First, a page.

The Orange County Register is reporting that the manufacturer of Perilous Plunge said the woman who died recently on the attraction was too big for the seat belt to close properly. "If a person is too big, (the restraint system) cannot close properly," said Sandor Kernacs, president of ride manufacturer Intamin AG.
Read more from The Orange County Register.
Anyway, my only question is, if she pulled down the restraint, and it locked, and fastened the belt and it too was latched, how in the hell was she to know that the restraint was not "close (sic) properly". In the absence of any further evidence, this doesnt look good for Intamin and Cedar Fair.
"Nobody writes about the planes that land." Steve Salerno Washington Times 7-10-01
This has been my point all along (besides arguing the case for us fatties). ;) While the woman's weight was an issue (presumably unbeknownst to her), it does not change the fact that one would assume to be safe if both restraints were closed.
"you have to be kidding me, they wouldn't do those unspeakable things. oh, my Jesus, it's worse than you think." - autopsy of the devil's brain
besides that, some one help ...
Dave, Wahoo Skipper or some one else who is intelligent help me understand something...how did this happen with the restraints found in the "locked" posistion? If she was TOO big..and the restraints did not lock properly, does that mean she was going through the ride with the restraints in an unlocked posisiton? wouldnt there be a warning some how for the ride ops to know a restriant was not secured?
My experience, when I did ride, was that the restraint "clicked", engaging the lock, and that untill that happened the car never left the station...
some one please explain this to me - I really do not understand how the restraints were in a locked position at the return of the ride ..if they were not locked and secured at departure.. *** This post was edited by BB on 10/23/2001. ***
I believe S&S towers have sensor a which says if the restraint is down enough on the person. If it is not down enough it will not dispatch regardless of the fact they too have infinite positions.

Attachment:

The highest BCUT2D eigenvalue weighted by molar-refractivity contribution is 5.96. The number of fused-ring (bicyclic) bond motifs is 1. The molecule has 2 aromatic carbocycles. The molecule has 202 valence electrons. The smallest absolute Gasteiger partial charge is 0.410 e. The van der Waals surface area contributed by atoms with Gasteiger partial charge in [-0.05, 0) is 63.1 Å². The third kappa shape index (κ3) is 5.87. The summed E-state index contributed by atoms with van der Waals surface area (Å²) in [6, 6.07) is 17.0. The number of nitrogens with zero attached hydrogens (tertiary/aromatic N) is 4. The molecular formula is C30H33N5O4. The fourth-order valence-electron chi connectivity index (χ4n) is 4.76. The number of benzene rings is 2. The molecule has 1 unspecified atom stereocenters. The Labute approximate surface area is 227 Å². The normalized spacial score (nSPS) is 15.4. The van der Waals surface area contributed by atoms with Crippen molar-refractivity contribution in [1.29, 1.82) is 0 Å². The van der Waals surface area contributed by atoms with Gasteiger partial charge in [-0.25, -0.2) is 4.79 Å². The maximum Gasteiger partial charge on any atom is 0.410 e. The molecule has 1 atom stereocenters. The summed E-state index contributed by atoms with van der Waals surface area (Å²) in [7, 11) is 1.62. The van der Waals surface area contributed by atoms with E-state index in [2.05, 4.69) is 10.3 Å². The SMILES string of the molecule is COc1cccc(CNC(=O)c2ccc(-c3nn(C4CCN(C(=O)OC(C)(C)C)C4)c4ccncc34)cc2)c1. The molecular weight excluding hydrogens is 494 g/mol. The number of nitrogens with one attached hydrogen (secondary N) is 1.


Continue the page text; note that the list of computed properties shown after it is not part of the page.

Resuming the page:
edit 4 minutes to late!
Save Cheese on a stick! *** This post was edited by Joe E. on 10/23/2001. ***
Anyone else know anything about this??
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"As far as I can tell it doesn't matter who you are. If you can believe, there's something worth fighting for..." - Garbage, "Parade"
I'm still having difficulty figuring out how she would be tossed from the boat. Gravity applies the same acceleration to the boat and to everything in it. Did she have no legs at all?
--Dave Althoff, Jr.
Pretend her body looked like an hour glass...but cut in half so that there was a round top and skinny middle..but no bottom. Now, when she boarded the boat let's assume that they got the bar locked by pushing down through the rounded belly area. It is conceivable that should would have little legs.
Now, when the boat crests the hill...and she was sitting in the back? The front of the boat noses down lifting the back of the boat. Her weight starts moving up towards her head. The momentum of her weight keeps moving up as the boat falls away, lifting her out of her seat (air time) but she keeps on going.
There is no science to this. I am just getting a picture in my head of all of these things occurring simultaneously..at the worst possible moment.
My understanding is that she was sitting in the front, as she turned around to talk to riders behind her...
I think the ride ops goofed by not checking her lap belt..which is one of my general therories on accidents that are not rider responsibility; human error...
but what still puzzles me is how she came out of the ride, being so heavy, you think she would have got caught up on the lap restraint, and a super thin person would have an easier time slipping through and catching that "air" time...
I am still really puzzled how this occured. It is really sad no matter how it washes out.
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